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The murder of Emmett Till was the lightning strike that sparked the civil rights movement.
As the late John Lewis said, Emmett Till was his George Floyd. The 1955 kidnapping and brutal slaying of the 14-year-old boy shocked a nation after his mother Mamie Till-Mobley bravely allowed Jet magazine to publish pictures of her son’s disfigured body.
Visiting Emmett Till sites will be disturbing, and at times confusing. But they’re crucial to understand what motivated civil rights foot soldiers and leaders.
The trial of the men charged with the murder attracted international news coverage. And when the men, Roy Bryant and his half-brother J.W. Milam, were found innocent in court, it outraged the world.
And to this day, Emmett Till’s killing still resonates across the nation, and in Mississippi, where historic markers are regularly vandalized.
In Washington, crowds line up silently in the National Museum of African American History and Culture to see Till’s coffin. It’s the emotional fulcrum of the museum, that leaves many visitors in tears. In short, a visit to Emmett Till sites is crucial to understanding the violent racism that fueled the civil rights protests that followed.
To learn the story, one can follow a trail linking Emmett Till sites in northwest Mississippi. While this area is isolated, it’s an easy stop between Memphis and Jackson, Mississippi.
An app offers help with navigation, or you can download a driving tour map here. And if you have time, we’d suggest booking a tour of the major sites with the Emmett Till Interpretive Center in Sumner.
But because there are several competing theories about Till’s death, these tours can be overwhelming.
If your time is limited, we’d suggest visiting the Bryant Grocery site in Money, and the Tallahatchie County Courthouse in Sumner, where Till’s murderers were tried.
If you have time, stop by Glendora’s Emmett Till Historic Intrepid Center (ETHIC), and visit the site where Till’s body was found.
Other sites include the ruins of the funeral home where Till’s body was taken, and the remains of the hotel where jurors stayed.
And while it’s easy to get lost in the details, don’t lose sight of the larger picture: the brutal murder of a child.
Start at Money, Mississippi
There’s not much to see at the scene of the crime, Bryant’s Grocery Store & Meat Market, in Money, Mississippi.
If this spot looks empty and isolated, consider how it seemed to Till, a Chicago native, who had come down to Mississippi to visit his relatives for two weeks. He arrived by train at Winona, Mississippi, where his grand uncle’s family picked him up and brought him to the crossroads of Money, about 40 miles west.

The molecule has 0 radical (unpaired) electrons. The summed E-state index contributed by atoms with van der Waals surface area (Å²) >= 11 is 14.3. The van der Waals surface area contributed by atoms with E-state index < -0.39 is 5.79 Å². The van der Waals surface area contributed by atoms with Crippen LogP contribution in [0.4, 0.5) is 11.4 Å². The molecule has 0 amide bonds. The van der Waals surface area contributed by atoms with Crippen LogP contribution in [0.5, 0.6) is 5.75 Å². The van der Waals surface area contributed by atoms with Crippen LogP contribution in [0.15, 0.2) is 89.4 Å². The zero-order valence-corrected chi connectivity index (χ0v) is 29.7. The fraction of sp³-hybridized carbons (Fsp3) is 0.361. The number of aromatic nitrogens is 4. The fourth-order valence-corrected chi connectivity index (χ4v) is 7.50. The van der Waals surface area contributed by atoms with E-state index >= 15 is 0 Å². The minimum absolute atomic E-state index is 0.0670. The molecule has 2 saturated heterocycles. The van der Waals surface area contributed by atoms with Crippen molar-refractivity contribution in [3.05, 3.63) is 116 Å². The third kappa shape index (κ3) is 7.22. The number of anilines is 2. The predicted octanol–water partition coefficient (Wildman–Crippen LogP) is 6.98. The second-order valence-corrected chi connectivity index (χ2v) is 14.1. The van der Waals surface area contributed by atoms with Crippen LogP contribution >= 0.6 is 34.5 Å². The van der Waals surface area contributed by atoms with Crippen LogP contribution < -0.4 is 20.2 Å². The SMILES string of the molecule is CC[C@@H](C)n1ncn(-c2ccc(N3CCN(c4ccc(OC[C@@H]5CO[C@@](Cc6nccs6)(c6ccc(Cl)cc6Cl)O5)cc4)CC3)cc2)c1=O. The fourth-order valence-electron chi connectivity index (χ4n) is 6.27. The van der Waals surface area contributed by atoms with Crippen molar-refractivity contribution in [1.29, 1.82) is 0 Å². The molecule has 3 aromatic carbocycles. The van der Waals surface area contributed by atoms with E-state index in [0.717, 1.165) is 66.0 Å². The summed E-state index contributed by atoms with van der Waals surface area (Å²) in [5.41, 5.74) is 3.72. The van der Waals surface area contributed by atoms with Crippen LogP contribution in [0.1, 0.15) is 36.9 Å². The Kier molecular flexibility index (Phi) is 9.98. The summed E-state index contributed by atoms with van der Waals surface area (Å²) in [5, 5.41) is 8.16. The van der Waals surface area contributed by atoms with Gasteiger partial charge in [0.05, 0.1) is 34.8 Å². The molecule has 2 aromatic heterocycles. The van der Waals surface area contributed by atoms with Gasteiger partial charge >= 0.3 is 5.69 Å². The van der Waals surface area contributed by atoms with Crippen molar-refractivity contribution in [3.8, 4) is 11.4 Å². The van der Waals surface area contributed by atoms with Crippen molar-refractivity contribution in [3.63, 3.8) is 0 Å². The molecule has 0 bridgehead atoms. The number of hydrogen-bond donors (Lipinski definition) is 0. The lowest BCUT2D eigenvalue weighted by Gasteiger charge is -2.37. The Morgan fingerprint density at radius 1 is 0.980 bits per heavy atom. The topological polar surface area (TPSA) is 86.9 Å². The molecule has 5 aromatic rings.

According to testimony, Till, his cousins and friends were playing checkers outside of the store on the evening of Aug. 24, 1955. Till entered the store, where the owner’s wife, Carol Bryant, 21, was working, and purchased bubble gum. Although it’s claimed that Till grabbed or accosted the clerk, decades later Bryant said that the boy didn’t touch her. However when she left the store that evening, Till whistled at her.
That was enough to seal his fate, leading to his kidnapping four nights later. Roy Bryant, and his half-brother, J.W. Milam, came to Till’s grand-uncle’s home at 2:30 a.m., and kidnapped the boy in front of his family.
Bryant’s Grocery itself is crumbling and covered with vines. In the 1980s, the property was purchased the Tribble family, which was related to a juror in Till’s murder trial. The owners have refused numerous offers to stabilize the building, asking for a reported $4 million to sell the property outright.
During the 1950s, the store served Black sharecroppers working the nearby cotton fields. Now visitors stop to see the Mississippi Historical Marker, the first one on the state’s Freedom Trail of African American history sites.
It’s located about 10 miles north of Greenwood, a city with its own civil rights history and site of many filming locations from the movie, The Help.
Murdered in Glendora
Like any crime that draws widespread attention, many questions remain about Till’s killing.
It’s believed that the men beat Till, took him to the Tallahatchie River near Glendora, where they shot him in the head. They stole a 70-pound cotton gin fan and then tied it to his neck with barbed wire and pushed him in the water.
Some accounts suggest at least two other men were involved in the murder, and that Till was tortured for hours before he was killed.
Today Glendora’s cotton gin building, where the fan may have been stolen, is home to the small Emmett Till Historic Intrepid Center museum.